India's Geopolitics and Southeast Asian Security

By Mohan, C. Raja | Southeast Asian Affairs, January 1, 2008 | Go to article overview

India's Geopolitics and Southeast Asian Security


Mohan, C. Raja, Southeast Asian Affairs


Introduction

As the weakest of the major powers in Asia, India is understandably the least consequential for the ordering of Southeast Asian security. Nevertheless, India's importance for security politics of Southeast Asia is beginning to grow, if only slowly. The debate on India's rise and its implications for Asian and global balance of power centres around the new expectations and residual scepticism about the sustainability of India's recent impressive economic performance - of around 8 per cent annual growth rates during the first decade of the twenty-first century. If India can maintain this performance, India's political and military weight in Southeast Asia will undoubtedly improve. The last few years have also seen the maturation of India's "Look East" policy launched in the mid-1990s. The expectations on India's rise have also begun to inject a new dynamism into India's relations with the great powers of Asia - the United States, China, and Japan. As a result, India is no longer marginal to either the regional politics of Southeast Asia nor the great power system that shapes it. For the first time since the mid-1950s, when its economy turned inward and its foreign policy drew closer to the Soviet bloc, India is now becoming an important factor in the security calculus of Southeast Asia.

India's Regional Diplomacy

India's enthusiasm for participating in and shaping regional political and security arrangements is relatively new. After its early disappointments in trying to build Asian unity and solidarity in the 1950s, India's political emphasis decisively turned global and multilateral. The presumed leadership of the non-aligned movement (NAM) gave India a stage to articulate its larger aspirations. But the obsession with NAM inevitably diluted the inheritance from British Raj, which was at the heart of the imperial defence system in the entire Indian Ocean littoral.1 To be sure, newly independent India nursed the ambitions of sustaining the Raj legacy on regional security. Its early political activism in southern Africa, the Middle East and Southeast Asia, its large Army, and the plans to build an ambitious Navy all pointed to a strong Indian role in Asia. The notion that "Aden to Malacca" was India's sphere of influence was deeply rooted among post-independence foreign policy-makers in New Delhi. In fact, the foreign policy assertiveness of India in the early Cold War years generated deep suspicion in some Western quarters that India might emerge as the "successor of Japan's Asiatic imperialism".2 These fears turned out to be exaggerated.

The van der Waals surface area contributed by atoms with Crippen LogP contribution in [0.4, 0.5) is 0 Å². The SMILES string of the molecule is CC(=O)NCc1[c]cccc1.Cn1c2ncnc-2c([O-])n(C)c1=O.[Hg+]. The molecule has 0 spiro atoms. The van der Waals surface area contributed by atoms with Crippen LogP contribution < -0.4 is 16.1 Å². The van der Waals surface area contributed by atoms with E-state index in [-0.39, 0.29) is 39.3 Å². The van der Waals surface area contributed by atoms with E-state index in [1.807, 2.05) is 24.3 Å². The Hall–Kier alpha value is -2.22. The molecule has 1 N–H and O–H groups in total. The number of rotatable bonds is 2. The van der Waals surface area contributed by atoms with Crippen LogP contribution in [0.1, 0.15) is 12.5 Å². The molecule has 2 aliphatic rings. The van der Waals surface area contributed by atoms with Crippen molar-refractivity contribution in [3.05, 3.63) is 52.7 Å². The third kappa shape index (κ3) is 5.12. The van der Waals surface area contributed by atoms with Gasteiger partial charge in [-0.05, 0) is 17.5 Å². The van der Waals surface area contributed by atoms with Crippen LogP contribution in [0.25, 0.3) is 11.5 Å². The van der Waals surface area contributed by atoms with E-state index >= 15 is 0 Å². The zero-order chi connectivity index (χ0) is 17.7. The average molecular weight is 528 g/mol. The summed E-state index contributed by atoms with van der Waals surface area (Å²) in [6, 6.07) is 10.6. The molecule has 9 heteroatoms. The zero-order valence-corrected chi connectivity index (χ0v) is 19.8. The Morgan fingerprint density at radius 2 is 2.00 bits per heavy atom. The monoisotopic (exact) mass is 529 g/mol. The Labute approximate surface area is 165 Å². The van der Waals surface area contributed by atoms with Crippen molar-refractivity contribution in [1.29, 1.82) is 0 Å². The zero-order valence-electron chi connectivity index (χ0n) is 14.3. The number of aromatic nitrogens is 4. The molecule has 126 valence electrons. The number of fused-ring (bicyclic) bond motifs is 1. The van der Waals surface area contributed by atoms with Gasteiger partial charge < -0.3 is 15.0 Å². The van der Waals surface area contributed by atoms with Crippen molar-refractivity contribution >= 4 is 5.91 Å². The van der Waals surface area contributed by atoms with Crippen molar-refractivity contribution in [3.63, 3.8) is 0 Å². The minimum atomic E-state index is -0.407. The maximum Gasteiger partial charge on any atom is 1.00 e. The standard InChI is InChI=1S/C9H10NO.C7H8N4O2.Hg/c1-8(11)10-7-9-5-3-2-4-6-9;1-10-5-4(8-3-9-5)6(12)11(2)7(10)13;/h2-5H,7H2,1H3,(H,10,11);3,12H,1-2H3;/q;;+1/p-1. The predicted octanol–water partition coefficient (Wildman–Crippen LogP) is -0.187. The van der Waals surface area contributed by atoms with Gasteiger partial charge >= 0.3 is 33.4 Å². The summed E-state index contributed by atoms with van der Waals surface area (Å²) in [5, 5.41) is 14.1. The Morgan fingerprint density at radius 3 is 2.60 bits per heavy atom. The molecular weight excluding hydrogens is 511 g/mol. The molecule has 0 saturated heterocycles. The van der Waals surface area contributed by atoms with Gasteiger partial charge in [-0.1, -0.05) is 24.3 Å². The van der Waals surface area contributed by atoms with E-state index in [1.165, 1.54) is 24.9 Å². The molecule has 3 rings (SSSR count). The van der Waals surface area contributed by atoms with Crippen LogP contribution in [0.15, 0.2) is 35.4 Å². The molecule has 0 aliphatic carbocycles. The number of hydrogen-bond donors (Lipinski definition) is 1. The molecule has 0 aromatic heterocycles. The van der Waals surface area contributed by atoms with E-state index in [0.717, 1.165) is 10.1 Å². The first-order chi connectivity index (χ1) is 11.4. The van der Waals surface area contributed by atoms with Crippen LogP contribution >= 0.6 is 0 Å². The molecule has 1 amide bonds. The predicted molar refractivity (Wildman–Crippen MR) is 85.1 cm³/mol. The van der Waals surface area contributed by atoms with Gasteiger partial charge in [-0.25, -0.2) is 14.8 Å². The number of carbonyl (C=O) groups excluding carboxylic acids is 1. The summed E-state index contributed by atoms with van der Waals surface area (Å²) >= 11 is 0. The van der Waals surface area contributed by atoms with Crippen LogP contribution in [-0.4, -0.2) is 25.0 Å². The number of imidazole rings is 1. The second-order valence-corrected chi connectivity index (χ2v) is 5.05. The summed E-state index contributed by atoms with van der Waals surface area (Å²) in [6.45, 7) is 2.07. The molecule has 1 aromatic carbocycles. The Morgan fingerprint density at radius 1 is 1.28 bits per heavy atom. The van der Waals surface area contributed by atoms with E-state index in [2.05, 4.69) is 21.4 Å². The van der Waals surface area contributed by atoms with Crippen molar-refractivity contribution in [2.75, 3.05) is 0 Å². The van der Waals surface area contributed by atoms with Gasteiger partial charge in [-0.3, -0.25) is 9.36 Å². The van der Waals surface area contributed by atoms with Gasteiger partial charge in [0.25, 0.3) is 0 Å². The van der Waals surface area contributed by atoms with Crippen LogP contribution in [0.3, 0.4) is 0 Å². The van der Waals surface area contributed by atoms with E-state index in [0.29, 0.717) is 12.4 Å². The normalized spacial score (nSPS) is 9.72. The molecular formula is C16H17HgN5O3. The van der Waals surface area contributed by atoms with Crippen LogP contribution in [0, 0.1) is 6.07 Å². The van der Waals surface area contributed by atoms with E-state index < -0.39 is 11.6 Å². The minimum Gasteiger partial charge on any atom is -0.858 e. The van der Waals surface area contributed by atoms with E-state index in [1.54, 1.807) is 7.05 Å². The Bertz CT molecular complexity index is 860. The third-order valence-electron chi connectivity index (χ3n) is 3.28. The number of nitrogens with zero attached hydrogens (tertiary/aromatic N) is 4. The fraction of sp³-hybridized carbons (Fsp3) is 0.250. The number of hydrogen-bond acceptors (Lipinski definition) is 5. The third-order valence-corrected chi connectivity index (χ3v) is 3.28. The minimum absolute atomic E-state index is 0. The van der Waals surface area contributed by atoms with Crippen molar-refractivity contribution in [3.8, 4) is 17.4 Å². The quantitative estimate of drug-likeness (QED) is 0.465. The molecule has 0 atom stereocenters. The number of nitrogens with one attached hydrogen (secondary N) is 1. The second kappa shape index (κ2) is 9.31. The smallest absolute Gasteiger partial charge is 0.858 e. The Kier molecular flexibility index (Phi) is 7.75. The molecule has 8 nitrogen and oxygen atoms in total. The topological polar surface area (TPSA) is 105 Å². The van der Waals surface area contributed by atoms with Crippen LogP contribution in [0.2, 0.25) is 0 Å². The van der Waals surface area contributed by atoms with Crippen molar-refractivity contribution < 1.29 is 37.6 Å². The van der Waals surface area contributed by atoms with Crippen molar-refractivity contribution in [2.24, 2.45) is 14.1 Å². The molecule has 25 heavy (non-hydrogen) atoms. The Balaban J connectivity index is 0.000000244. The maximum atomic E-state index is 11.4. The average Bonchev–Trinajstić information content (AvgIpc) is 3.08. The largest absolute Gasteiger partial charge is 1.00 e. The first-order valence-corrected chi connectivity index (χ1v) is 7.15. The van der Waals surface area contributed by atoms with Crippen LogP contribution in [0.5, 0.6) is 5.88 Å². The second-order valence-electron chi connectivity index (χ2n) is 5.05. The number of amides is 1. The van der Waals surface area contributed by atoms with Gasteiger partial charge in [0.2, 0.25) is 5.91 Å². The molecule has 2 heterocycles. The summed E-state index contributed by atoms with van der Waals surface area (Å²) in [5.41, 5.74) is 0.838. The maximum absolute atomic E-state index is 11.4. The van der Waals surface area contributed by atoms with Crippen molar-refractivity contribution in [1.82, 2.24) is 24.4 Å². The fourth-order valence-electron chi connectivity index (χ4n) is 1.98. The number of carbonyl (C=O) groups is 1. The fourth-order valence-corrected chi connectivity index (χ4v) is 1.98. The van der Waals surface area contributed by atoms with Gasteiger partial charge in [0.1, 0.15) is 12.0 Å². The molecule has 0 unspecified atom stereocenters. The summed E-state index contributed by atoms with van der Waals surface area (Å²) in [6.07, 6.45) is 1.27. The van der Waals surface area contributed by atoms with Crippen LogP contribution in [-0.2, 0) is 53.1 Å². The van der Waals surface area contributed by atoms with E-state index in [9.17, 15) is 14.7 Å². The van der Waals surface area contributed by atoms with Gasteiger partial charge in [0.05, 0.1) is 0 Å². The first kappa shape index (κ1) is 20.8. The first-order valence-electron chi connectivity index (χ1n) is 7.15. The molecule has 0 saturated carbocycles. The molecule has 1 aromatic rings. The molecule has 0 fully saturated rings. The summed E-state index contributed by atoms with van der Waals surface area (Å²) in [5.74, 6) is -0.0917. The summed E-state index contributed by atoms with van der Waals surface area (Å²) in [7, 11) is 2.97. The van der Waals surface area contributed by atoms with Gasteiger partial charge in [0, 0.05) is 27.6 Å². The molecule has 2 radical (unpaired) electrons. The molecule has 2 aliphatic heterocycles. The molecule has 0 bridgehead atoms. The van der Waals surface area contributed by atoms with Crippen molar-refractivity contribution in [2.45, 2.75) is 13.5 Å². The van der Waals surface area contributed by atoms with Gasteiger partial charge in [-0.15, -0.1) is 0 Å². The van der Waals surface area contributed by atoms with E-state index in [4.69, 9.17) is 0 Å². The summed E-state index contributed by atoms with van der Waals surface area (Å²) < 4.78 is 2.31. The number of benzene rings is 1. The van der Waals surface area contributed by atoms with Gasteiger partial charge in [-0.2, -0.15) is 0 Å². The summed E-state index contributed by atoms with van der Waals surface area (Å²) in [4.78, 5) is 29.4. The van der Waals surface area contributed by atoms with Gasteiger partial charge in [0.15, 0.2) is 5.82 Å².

The enduring consequences of the subcontinent's partition and the conflict with China over Tibet and the boundary tied down India to dealing with conflicts within its own neighbourhood. India's insular socialist policies resulted not just in India's relative economic decline, but also saw the erosion of historic trade links with the neighbouring regions in Asia. With no economic basis, India's relations with all the major powers, including the United States, Europe, Japan, and China remained under-developed. As India drew closer to the Soviet Union, in order to manage the regional balance of power within the subcontinent, association with Moscow increasingly became disconcerting to even those countries which valued their traditional links with India. The Indian military, which had a long record of participating in wars beyond the subcontinent, was now bogged down in territorial defence. The foreign policy of non-alignment also meant the Indian military shunned contact and cooperation with the outside world, including the Soviet Union. Although India's Third World activism meant taking positions on all global issues, these degenerated into mere posturing against one or both superpowers and the inability to come to the aid of friendly nations in conflict with their neighbours. Where it did take bold positions, as in Indo-China in support of Vietnamese intervention in Cambodia, it put New Delhi at odds with all the great powers, other than the Soviet Union, and ASEAN. …

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